Call This 'The LeBron James Education Act' and We Won't Argue
Remember that petition calling for LeBron James to replace U.S. Secretary of Education Betsy DeVos? That's not happening.
But back in the real world, Democratic Sens. Sherrod Brown of Ohio and Chris Van Hollen of Maryland have a plan to help schools follow in the footsteps of James' I Promise School in the NBA superstar's hometown of Akron, Ohio, that opened last month.
The Full-Service Community Schools in Distressed Communities Act would authorize $45 million in annual competitive federal grants to support various partnerships between schools and their surrounding communities. These partnerships could cover a variety of services both inside and outside the schools, for parents and other community members as well as students. Community schools focus on early-childhood education, health-care services, family literacy, and mentoring programs, among several potential outreach efforts. Thirty percent of the grants would be set aside for rural schools.
The LeBron James Family Foundation partnered with the Akron district to open the I Promise School, which focuses on STEM education as well as wrap-around services.
James is not mentioned by name in the bill. But Brown made it clear on Twitter Wednesday that the four-time Most Valuable Player Award winner was an inspiration for the legislation:
Unfortunately for our schools and our basketball teams, not every community has a LeBron James. Introducing a bill today with @ChrisVanHollen that would provide support & tools for other schools to expand the programs we know work for students, inside & outside of the classroom.— Sherrod Brown (@SenSherrodBrown) August 22, 2018
In a statement Wednesday, Brown said the recent opioid addiction in his state also spurred him to write the bill, which would give a priority to schools in areas with high drug-overdose rates and high rates of drug-related deaths.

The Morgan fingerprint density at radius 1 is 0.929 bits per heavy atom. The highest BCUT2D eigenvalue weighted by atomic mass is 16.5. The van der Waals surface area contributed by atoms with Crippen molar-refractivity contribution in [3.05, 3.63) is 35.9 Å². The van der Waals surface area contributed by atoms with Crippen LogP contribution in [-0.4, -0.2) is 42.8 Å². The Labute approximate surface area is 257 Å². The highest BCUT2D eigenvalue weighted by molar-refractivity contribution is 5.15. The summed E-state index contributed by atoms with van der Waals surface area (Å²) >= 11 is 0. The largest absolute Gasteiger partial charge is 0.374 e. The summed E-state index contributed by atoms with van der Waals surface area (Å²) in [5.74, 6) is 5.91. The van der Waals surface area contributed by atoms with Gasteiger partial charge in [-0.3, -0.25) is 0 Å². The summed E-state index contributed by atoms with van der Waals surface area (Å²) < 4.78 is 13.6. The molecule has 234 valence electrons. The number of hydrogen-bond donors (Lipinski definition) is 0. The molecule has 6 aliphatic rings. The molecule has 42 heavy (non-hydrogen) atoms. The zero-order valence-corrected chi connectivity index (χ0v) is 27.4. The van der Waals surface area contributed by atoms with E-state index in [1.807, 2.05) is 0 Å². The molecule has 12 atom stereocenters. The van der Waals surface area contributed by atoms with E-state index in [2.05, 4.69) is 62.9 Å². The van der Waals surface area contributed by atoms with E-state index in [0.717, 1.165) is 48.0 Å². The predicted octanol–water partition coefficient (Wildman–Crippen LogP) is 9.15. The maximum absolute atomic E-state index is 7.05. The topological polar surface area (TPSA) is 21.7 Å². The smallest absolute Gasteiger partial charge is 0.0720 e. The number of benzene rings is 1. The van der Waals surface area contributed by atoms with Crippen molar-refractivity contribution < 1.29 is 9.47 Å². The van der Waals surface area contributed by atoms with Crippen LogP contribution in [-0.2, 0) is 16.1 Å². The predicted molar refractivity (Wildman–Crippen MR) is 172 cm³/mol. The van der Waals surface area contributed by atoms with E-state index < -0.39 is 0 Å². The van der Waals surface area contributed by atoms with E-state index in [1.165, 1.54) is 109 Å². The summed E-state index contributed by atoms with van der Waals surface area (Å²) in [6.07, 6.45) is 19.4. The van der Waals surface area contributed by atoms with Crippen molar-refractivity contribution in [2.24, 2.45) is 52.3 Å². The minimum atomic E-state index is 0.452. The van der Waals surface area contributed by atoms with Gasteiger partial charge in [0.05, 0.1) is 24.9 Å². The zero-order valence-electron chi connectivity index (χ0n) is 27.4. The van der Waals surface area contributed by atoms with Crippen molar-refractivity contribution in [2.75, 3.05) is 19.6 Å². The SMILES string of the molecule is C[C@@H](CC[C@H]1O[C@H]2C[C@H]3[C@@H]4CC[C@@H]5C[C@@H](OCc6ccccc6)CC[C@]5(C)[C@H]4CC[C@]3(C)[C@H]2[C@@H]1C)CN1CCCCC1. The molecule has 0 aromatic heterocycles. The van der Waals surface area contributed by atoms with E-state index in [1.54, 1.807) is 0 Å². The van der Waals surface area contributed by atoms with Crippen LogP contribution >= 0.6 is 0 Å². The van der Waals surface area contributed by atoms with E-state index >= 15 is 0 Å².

"We know the toll the addiction epidemic has taken on communities across our state—including on Ohio's children. As we think about how best to fight this epidemic of opioid and other drug addiction, our schools have to be part of the solution," Brown said. "LeBron James' new I Promise school in Akron incorporates everything from free breakfast and lunch to job placement help for parents—things we know our students need to thrive."
There's been some debate about whether I Promise represents something revolutionary, setting aside the hype around the school, which is less than a month old.
If the term "full-service community schools" sounds familiar, that's because there's already a program with that name at the U.S. Department of Education that supports this kind of work. In fact, Congress increased its funding from $10 million in fiscal 2017 to $17.5 million in fiscal 2018, the current budget year. So it's not as if Capitol Hill is hostile to this educational model, although getting $45 million in new cash for it is a pretty questionable proposition. (The Brown-Van Hollen legislation would amend Title IV of federal education law, which is different than the section that includes current funding for full-service community schools.)
Read the Full-Service Community Schools in Distressed Communities Act below:
Photo: Basketball star LeBron James speaks at the opening ceremony for the I Promise School in Akron, Ohio, on July 30. The school is supported by the LeBron James Family Foundation, and is run by the Akron Public Schools. (Phil Long/AP)
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